Yep, if you look off into the distance, you can see it. A little bit at a time, we're seeing the end of something that likely should never have started -- the notion that the technology industry was in the midst of some massive rebound, the beginning of the "next bull market."
We've noted that many of the biggest tech companies, such as Hewlett-Packard
But the risk in rising inventories is that sales do not continue to improve. This has already started happening; in the second half of the year companies such as Intel have stated that customers were delaying orders, and as a result these companies were going to burn off inventory to respond to the "soft spot" in sales. The implication is that the softness in technology spending is short-term in nature, a problem that would work its way through in a quarter or so.
Recent supplier warnings tend to confirm what I had thought all along: It's not the soft patch that is short-lived, it was the spike that was temporary in nature. On Tuesday, integrated circuit manufacturer Xilinx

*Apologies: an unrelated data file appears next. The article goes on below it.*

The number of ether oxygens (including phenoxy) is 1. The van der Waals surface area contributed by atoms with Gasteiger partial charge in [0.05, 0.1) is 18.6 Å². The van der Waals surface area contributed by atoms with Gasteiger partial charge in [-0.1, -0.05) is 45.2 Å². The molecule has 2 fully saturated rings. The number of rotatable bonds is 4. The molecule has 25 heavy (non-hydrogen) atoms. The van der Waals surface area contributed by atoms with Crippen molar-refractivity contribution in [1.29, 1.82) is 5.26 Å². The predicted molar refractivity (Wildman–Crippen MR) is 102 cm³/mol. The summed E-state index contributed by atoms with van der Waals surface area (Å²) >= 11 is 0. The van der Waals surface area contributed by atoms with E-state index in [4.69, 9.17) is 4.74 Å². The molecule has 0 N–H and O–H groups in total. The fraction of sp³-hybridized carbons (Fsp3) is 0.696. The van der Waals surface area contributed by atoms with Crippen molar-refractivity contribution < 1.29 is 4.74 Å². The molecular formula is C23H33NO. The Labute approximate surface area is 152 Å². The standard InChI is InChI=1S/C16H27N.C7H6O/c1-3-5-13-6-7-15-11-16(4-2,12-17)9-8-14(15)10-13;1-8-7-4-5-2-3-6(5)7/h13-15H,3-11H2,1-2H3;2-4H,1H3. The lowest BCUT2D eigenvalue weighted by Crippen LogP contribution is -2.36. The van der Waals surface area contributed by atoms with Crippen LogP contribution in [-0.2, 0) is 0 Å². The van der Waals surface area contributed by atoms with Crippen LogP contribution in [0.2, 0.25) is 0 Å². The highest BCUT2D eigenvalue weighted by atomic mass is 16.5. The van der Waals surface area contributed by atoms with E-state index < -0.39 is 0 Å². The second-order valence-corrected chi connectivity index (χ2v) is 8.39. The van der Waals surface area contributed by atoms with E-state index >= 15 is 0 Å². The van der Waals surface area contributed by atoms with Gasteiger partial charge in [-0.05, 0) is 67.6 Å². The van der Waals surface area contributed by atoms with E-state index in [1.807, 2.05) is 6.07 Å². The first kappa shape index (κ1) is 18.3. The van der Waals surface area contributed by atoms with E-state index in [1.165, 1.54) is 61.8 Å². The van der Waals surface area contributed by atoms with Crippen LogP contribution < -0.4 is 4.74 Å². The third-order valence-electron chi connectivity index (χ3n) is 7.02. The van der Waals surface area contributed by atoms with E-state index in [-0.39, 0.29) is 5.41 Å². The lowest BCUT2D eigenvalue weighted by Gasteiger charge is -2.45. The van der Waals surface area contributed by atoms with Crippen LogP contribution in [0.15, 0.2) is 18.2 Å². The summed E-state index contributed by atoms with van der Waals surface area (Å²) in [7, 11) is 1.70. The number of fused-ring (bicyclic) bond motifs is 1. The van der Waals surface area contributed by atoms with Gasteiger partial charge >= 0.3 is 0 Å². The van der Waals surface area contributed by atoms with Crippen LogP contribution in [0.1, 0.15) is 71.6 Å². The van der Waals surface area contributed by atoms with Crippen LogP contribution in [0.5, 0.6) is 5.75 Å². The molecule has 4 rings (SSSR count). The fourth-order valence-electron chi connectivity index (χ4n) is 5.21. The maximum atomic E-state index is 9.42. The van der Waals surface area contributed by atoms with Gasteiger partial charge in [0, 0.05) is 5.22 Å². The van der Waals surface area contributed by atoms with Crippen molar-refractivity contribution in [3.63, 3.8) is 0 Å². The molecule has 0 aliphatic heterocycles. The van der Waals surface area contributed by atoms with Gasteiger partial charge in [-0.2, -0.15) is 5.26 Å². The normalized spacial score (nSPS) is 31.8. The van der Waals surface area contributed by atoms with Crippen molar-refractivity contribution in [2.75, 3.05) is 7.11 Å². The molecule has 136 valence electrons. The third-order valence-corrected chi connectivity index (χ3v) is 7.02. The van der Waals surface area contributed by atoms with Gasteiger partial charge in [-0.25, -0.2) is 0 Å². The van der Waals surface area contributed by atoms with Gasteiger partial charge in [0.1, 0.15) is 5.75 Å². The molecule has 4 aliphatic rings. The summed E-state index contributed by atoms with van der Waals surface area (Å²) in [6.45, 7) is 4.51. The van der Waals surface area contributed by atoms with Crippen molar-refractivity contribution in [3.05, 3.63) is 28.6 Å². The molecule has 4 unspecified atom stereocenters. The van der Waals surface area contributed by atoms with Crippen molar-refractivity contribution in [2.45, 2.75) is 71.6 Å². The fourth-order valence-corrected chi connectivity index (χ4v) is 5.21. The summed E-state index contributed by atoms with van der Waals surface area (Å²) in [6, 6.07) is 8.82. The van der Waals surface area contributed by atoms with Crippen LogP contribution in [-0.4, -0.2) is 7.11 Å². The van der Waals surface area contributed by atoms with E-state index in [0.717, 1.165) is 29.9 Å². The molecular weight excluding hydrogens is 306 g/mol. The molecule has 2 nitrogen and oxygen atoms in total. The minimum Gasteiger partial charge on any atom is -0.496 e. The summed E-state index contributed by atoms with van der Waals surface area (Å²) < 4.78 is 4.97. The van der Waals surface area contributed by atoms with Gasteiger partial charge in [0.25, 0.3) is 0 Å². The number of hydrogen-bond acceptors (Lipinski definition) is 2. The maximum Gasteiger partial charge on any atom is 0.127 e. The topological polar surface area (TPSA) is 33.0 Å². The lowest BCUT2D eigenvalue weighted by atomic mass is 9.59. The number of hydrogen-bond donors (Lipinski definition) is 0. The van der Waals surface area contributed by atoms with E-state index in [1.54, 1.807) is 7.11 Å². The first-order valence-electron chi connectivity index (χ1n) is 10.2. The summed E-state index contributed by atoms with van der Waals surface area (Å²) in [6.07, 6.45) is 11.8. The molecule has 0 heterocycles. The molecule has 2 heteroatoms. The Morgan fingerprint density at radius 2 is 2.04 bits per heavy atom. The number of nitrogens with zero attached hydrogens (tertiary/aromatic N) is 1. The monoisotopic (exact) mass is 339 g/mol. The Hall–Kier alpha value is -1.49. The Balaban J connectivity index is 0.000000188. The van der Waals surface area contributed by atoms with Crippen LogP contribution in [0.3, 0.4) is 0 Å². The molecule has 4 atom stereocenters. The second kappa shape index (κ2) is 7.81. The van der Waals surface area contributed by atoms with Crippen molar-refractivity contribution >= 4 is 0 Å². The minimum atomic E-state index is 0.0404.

But who are Xilinx's customers? Well, to start with, another company that warned recently, contract manufacturer Celestica
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Bill Mann owns none of the companies mentioned in this story. He is waiting for prices to drop before he replaces his current PC and is sure that they will do just that. Please check his profile for a list of current holdings.